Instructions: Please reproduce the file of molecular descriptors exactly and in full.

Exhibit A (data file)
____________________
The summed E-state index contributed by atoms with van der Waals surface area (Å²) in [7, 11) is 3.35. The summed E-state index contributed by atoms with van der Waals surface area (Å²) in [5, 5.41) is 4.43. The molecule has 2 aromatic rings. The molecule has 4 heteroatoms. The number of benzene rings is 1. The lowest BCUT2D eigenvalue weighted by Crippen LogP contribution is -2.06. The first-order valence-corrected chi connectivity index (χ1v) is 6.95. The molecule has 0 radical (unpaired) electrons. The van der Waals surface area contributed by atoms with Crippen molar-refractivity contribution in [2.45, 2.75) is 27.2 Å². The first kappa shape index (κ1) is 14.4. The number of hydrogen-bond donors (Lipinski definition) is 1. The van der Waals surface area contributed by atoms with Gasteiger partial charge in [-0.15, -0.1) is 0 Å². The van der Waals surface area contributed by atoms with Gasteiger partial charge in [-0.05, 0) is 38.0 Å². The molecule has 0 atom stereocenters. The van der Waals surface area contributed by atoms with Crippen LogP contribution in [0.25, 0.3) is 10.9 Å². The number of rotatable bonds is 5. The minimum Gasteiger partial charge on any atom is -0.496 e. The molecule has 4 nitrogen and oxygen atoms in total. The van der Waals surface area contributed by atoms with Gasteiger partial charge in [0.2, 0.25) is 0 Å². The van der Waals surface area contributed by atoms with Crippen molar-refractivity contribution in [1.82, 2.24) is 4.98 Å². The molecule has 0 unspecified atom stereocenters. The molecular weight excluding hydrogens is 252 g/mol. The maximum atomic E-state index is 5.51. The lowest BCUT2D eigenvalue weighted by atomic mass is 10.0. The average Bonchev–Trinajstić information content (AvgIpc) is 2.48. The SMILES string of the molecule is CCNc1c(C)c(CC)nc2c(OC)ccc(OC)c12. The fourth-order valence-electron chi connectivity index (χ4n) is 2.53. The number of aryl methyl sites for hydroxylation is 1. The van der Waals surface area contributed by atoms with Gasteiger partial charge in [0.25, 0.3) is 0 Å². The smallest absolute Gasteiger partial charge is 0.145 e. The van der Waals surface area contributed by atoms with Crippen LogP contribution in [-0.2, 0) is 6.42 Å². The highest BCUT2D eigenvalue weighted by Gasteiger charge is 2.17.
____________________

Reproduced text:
The summed E-state index contributed by atoms with van der Waals surface area (Å²) in [7, 11) is 3.35. The summed E-state index contributed by atoms with van der Waals surface area (Å²) in [5, 5.41) is 4.43. The molecule has 2 aromatic rings. The molecule has 4 heteroatoms. The number of benzene rings is 1. The lowest BCUT2D eigenvalue weighted by Crippen LogP contribution is -2.06. The first-order valence-corrected chi connectivity index (χ1v) is 6.95. The molecule has 0 radical (unpaired) electrons. The van der Waals surface area contributed by atoms with Crippen molar-refractivity contribution in [2.45, 2.75) is 27.2 Å². The first kappa shape index (κ1) is 14.4. The number of hydrogen-bond donors (Lipinski definition) is 1. The van der Waals surface area contributed by atoms with Gasteiger partial charge in [-0.15, -0.1) is 0 Å². The van der Waals surface area contributed by atoms with Gasteiger partial charge in [-0.05, 0) is 38.0 Å². The molecule has 0 atom stereocenters. The van der Waals surface area contributed by atoms with Crippen LogP contribution in [0.25, 0.3) is 10.9 Å². The number of rotatable bonds is 5. The minimum Gasteiger partial charge on any atom is -0.496 e. The molecule has 4 nitrogen and oxygen atoms in total. The van der Waals surface area contributed by atoms with Gasteiger partial charge in [0.2, 0.25) is 0 Å². The van der Waals surface area contributed by atoms with Crippen molar-refractivity contribution in [1.82, 2.24) is 4.98 Å². The molecule has 0 unspecified atom stereocenters. The molecular weight excluding hydrogens is 252 g/mol. The maximum atomic E-state index is 5.51. The lowest BCUT2D eigenvalue weighted by atomic mass is 10.0. The average Bonchev–Trinajstić information content (AvgIpc) is 2.48. The SMILES string of the molecule is CCNc1c(C)c(CC)nc2c(OC)ccc(OC)c12. The fourth-order valence-electron chi connectivity index (χ4n) is 2.53. The number of aryl methyl sites for hydroxylation is 1. The van der Waals surface area contributed by atoms with Gasteiger partial charge in [0.25, 0.3) is 0 Å². The smallest absolute Gasteiger partial charge is 0.145 e. The van der Waals surface area contributed by atoms with Crippen LogP contribution in [-0.2, 0) is 6.42 Å². The highest BCUT2D eigenvalue weighted by Gasteiger charge is 2.17.